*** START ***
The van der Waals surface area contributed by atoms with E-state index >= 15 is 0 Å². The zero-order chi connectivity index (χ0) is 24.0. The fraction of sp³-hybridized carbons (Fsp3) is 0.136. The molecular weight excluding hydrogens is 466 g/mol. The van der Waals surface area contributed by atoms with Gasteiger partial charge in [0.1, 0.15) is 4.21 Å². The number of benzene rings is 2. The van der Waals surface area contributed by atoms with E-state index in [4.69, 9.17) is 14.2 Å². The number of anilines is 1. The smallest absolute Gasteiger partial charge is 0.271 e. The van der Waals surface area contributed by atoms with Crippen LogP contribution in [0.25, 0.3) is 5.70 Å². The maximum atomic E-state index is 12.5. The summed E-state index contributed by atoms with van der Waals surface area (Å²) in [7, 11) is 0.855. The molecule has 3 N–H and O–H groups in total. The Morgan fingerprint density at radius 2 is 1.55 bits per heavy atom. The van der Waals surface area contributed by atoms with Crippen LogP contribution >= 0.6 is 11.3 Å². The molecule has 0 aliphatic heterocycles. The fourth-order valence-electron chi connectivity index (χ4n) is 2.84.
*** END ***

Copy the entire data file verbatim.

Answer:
The van der Waals surface area contributed by atoms with E-state index >= 15 is 0 Å². The zero-order chi connectivity index (χ0) is 24.0. The fraction of sp³-hybridized carbons (Fsp3) is 0.136. The molecular weight excluding hydrogens is 466 g/mol. The van der Waals surface area contributed by atoms with Gasteiger partial charge in [0.1, 0.15) is 4.21 Å². The number of benzene rings is 2. The van der Waals surface area contributed by atoms with E-state index in [4.69, 9.17) is 14.2 Å². The number of anilines is 1. The smallest absolute Gasteiger partial charge is 0.271 e. The van der Waals surface area contributed by atoms with Crippen LogP contribution in [0.25, 0.3) is 5.70 Å². The maximum atomic E-state index is 12.5. The summed E-state index contributed by atoms with van der Waals surface area (Å²) in [7, 11) is 0.855. The molecule has 3 N–H and O–H groups in total. The Morgan fingerprint density at radius 2 is 1.55 bits per heavy atom. The van der Waals surface area contributed by atoms with Crippen LogP contribution >= 0.6 is 11.3 Å². The molecule has 0 aliphatic heterocycles. The fourth-order valence-electron chi connectivity index (χ4n) is 2.84.